On a daily basis, we are bombarded with thousands of advertising messages from different communication channels and numerous brands. The latter is omnipresent in our daily environment, wherever the eye might look, according to the New York Times.
In a world in a constant evolution, where the human brain is over-solicited by a continuous stream of information, how can we still ensure that a brand’s message reaches its target audience? What data should we consider and how should we use it to serve communication and marketing professionals? As a brand intelligence company specializing in the monitoring and analysis of media coverage of brands, their impact on the public, and online conversations, Auxipress is in a privileged position. This knowledge of brands, their issues, and the media context gives us a 360-degree view that allows us to observe the evolution of media issues, as well as changes in the practices of communication and marketing professionals.
Over the past 5 years, solutions have increasingly been directed toward brands. It is clear that brands do not rule the world as it is often joked about but are indeed necessary. Indeed, nowadays, no organization, whether economic, international, cultural, or societal, can develop without the support of a powerful brand to ensure its influence. In addition to its primary functions of stimulating customer loyalty and differentiating itself from its competitors, a powerful brand allows it to convey a real message. There are many examples: between feminist message with L’Oréal celebrating self-esteem around “Lessons of Worth”, the movement that advocates natural beauty, and above all self-acceptance; inclusive with Victoria Secret calling on Sofia Jirau, a model with Down’s Syndrome, during its latest campaign, linked to road safety with certain car brands or even ecological and societal issues such as the Patagonia brand, which has become a model of virtuous sustainable development, committed since its creation to guaranteeing ethical, sustainable, innovative and fair-trade production. Audiences are demanding that brands communicate their values and take a stand on major societal issues.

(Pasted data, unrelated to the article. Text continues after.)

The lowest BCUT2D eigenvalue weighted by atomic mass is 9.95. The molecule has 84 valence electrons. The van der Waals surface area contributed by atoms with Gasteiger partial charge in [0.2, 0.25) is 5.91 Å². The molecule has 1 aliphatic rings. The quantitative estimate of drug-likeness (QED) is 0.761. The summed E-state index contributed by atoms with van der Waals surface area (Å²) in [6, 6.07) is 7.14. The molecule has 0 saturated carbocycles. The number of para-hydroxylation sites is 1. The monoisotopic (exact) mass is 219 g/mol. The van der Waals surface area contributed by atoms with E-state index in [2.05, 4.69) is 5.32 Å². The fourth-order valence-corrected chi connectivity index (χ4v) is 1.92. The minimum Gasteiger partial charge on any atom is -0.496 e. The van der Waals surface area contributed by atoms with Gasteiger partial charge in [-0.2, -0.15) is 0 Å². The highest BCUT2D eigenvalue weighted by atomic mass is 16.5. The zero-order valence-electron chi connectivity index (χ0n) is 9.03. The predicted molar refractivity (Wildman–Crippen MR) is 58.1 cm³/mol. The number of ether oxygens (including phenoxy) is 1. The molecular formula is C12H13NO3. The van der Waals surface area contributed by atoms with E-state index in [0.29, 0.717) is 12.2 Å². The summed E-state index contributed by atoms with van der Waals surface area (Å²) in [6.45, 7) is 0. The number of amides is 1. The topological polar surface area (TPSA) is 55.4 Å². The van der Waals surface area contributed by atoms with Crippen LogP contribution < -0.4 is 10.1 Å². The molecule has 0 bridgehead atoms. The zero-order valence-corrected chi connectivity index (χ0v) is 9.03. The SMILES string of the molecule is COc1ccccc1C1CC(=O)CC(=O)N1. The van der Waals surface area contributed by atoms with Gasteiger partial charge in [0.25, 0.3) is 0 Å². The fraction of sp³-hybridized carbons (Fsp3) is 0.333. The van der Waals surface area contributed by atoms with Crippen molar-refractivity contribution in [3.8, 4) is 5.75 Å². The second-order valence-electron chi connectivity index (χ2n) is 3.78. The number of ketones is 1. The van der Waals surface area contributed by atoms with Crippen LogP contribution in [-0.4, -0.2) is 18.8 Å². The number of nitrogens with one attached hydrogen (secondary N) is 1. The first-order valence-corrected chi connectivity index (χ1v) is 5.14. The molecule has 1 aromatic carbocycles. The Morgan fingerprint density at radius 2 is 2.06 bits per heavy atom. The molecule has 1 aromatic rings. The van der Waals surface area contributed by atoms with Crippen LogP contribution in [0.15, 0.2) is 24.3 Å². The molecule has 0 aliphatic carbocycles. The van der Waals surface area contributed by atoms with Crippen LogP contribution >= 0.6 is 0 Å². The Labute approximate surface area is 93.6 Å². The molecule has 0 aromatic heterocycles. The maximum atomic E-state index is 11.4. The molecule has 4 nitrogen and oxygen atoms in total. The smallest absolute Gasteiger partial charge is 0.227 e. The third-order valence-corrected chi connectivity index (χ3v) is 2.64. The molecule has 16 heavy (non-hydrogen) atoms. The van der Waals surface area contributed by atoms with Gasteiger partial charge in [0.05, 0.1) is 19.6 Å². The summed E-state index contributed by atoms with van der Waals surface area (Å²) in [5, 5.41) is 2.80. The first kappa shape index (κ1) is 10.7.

In a world where infobesity reigns, brands are increasingly caught up in societal issues or confronted with values imposed by their audiences. They are often caught up, despite themselves, in a complex ecosystem, in which it is complicated to get their message heard. Certain subjects, such as eco-responsibility, are beginning to be saturated, so much so that brands have used them, and the experience and intuition of the communication or marketing professional could do with a boost.
This is where media analysis and figures can be very complementary. Indeed, the use of big data in the service of communication makes it possible to anticipate certain trends before they emerge: this is what we call weak signals. Detecting them allows brands to position themselves on promising subjects when they are in the ascending part of their visibility cycle, which greatly increases the chances of being seen, read, and heard, and above all of hitting the bull’s eye. In addition, a thorough analysis of the media context or a benchmark of competitors should also be considered, if one wishes to ensure that the chosen communication channel is still clear.
In conclusion, data and its analysis are increasingly essential, necessary, and useful in the strategic plans, approaches, and practices of communication professionals. However, we note that the share of creativity, intuition, and experience is not diminished. The use of this enormous amount of media data can fuel these practices, as well as provide relevant information, which suggests that the world of communication and marketing has not finished evolving thanks to these exciting new perspectives!